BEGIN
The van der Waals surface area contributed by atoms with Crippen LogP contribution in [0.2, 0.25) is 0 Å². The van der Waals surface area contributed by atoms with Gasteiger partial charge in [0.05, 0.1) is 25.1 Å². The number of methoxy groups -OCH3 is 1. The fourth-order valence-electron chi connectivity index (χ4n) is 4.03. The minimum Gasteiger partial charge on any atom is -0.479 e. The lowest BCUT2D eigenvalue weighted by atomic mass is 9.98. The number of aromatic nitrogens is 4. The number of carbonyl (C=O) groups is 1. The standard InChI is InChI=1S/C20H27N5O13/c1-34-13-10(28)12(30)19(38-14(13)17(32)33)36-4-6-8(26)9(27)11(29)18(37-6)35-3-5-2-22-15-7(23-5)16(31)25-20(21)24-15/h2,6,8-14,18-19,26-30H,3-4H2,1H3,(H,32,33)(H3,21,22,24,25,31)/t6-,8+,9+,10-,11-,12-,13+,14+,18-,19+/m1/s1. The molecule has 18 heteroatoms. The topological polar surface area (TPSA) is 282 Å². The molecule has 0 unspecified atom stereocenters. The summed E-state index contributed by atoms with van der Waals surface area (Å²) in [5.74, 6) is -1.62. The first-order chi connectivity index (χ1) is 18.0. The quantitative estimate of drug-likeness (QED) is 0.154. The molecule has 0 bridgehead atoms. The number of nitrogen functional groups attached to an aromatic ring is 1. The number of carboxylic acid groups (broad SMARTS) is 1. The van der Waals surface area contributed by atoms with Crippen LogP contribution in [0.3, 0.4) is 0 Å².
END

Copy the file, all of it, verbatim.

The van der Waals surface area contributed by atoms with Crippen LogP contribution in [0.2, 0.25) is 0 Å². The van der Waals surface area contributed by atoms with Gasteiger partial charge in [0.05, 0.1) is 25.1 Å². The number of methoxy groups -OCH3 is 1. The fourth-order valence-electron chi connectivity index (χ4n) is 4.03. The minimum Gasteiger partial charge on any atom is -0.479 e. The lowest BCUT2D eigenvalue weighted by atomic mass is 9.98. The number of aromatic nitrogens is 4. The number of carbonyl (C=O) groups is 1. The standard InChI is InChI=1S/C20H27N5O13/c1-34-13-10(28)12(30)19(38-14(13)17(32)33)36-4-6-8(26)9(27)11(29)18(37-6)35-3-5-2-22-15-7(23-5)16(31)25-20(21)24-15/h2,6,8-14,18-19,26-30H,3-4H2,1H3,(H,32,33)(H3,21,22,24,25,31)/t6-,8+,9+,10-,11-,12-,13+,14+,18-,19+/m1/s1. The molecule has 18 heteroatoms. The topological polar surface area (TPSA) is 282 Å². The molecule has 0 unspecified atom stereocenters. The summed E-state index contributed by atoms with van der Waals surface area (Å²) in [5.74, 6) is -1.62. The first-order chi connectivity index (χ1) is 18.0. The quantitative estimate of drug-likeness (QED) is 0.154. The molecule has 0 bridgehead atoms. The number of nitrogen functional groups attached to an aromatic ring is 1. The number of carboxylic acid groups (broad SMARTS) is 1. The van der Waals surface area contributed by atoms with Crippen LogP contribution in [0.3, 0.4) is 0 Å².